will, the freedom of our choice; and he has
of an unconverted man.
believes none are converted but those who passages as these,"to the world, and have a free will to follow Jesus; and far from that light is come
being ashamed to be called a free willer,
Nor will I conceal that I never heard him
ance, who after thy hardness and impenitent heart treasurest up wrath unto thyself.""Their eyes have they closed lest they should see and be converted, and I should heal them."-" See that ye refuse not him that speaketh from heaven."-"I set before you life and death, choose life!"-"Ye will not come unto me that ye might have life.""I would have gathered you, and ye would not." &c. &c.
As to the Moral Agency of man, Mr. W. thinks it cannot be denied upon the principles of common sense, and civil government, much less upon those of natural and reveal ed religion; as nothing would be more ab. surd than to bind us by laws of a civil or spiritual nature; nothing more foolish than to propose to us punishments and rewards; and nothing more capricious than to inflict the one or bestow the other upon us; if we were not Moral Agents.
He is therefore persuaded the most complete system of divinity is that in which neither of those two axioms is superseded: it is bold and unscriptural to set up the one at the expense of the other; the Prophets, the Apostles and Jesus Christ left us no such precedent;, and to avoid what is termed legality, we must not run into refinements which they knew nothing of, and make them perpetually contradict themselves : nor can we without an open violation of the laws of candour and criticism, lay a greater stress upon a few obscure and controverted passages, than upon an hundred plain and irrefragable scripture proofs. He therefore supposes that those persons are under a capital mistake, who maintain only the first Gospel-axiom, and under pretence of securing to God all the glory of the salvation of one elect, give to perhaps twenty reprobates full room to lay all the blame of their damnation, either upon their first parents, or their Creator. This way of making twenty real holes, in order to stop a supposed one, he cannot see consistent either with wisdom or scripture.
Thinking it therefore safest not to put asunder the truths which God has joined together, he makes all extremes meet in one blessed scriptural medium. With the Antinomian he preaches, "God worketh in you both to will and to do of his good pleasure;" and with the Legalist he cries, "Work out therefore your own salvation with fear and trembling;" and thus he has all St. Paul's doctrine. With the Ranter he says, "God has chosen you, you are elect;" but as it is "through sanctification of the Spirit, and belief of the truth," with the disciples of Moses he infers, "Make your calling and election sure, for if ye do these things ye shall never fall." Thus he presents his hearers with all St. Peter's system of truth, which the others had rent in pieces.
Again, according to the first axiom he says with the perfect preacher. "All things are
now ready;" but with him he adds also according to the second, Come, lest you never taste the gospel feast. Thinking it extremely dangerous not to divide the word of God aright, he endeavours to give to every one the portion of it that suits him, cutting according to times, persons, and circumstances, either with the smooth or the rough edge of his twoedged sword. Therefore when he addresses those that are steady, and partakers of the gospel grace from the first day until now, as the Philippians, he makes use of the first principle, and testifies his confidence that he who hath begun a good work in them will perform it until the day of Christ. But when he expostulates with persons that ran well, and do not now obey the truth, according to his second axiom, he says to them, as St. Paul did to the Galatians, "I stand in doubt of you; ye are fallen from grace."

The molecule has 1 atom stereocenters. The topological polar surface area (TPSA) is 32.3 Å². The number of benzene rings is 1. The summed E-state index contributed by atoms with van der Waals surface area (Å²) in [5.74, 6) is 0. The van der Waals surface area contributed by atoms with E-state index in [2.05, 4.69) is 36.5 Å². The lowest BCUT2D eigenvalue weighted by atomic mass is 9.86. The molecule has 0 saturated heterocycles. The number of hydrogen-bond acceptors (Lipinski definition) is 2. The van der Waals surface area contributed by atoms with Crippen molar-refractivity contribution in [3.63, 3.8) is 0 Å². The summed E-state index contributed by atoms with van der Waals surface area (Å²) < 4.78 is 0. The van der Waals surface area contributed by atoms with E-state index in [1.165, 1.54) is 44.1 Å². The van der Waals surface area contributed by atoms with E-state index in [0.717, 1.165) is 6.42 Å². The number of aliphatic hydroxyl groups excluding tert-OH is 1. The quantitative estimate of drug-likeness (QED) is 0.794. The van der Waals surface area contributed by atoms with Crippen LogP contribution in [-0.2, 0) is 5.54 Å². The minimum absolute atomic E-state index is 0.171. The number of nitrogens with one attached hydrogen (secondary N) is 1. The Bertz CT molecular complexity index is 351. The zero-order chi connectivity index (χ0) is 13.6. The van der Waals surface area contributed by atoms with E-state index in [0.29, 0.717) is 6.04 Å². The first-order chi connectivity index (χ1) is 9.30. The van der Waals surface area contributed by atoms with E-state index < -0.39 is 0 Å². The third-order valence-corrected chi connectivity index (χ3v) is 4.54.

In short, he would think that he mangled the gospel, and forgot part of his awful commission, if when he has declared that he who believeth shall be saved, he did not also add, that he who believeth not shall be damned; or, which is the same, that none perish merely for Adam's sin, but for their own unbelief, and wilful rejection of the Saviour's grace. Thus he advances God's glory every way, entirely ascribing to his mercy and grace all the salvation of the elect, and completely freeing him from the blame of directly or indirectly hanging the mill-stone of damnation about the neck of the reprobate. And this he effectually does by showing that the former owe all they are, and all they have to creating, preserving, and redeeming love, whose innumerable bounties they freely and continually receive; and that the rejection of the latter has absolutely no cause but their obstinate rejecting of that astonishing mercy which wept over Jerusalem; and prayed, and bled even for those that shed the atoning blood;-the blood that expiated all sin but that of final unbelief.
I have now finished my sketch of Mr. W's doctrine, so far as it has fallen under my observation during above sixteen years particular acquaintance with him and his works; it is not my design, Sir, to inquire into the truth of his sentiments, much less shall I attempt to prove them orthodox, according to the ideas that some real Protestants entertain of orthodoxy. This only I beg leave to observe, suppose he is mistaken in all the scriptures on which he founds his doctrine of Christian Perfection and General Redemption, yet his mistakes seem rather to arise from a regard for Christ's glory, than from enmity to his offices; and altogether do not amount to any heresy at all; the fundamental doctrines of christianity, namely, the fall of man, justification by the merits of Christ, sanctifica. tion by the agency of the Holy Spirit, and the worship of the one true God in the mys terious distinction of Father, Son, and Holy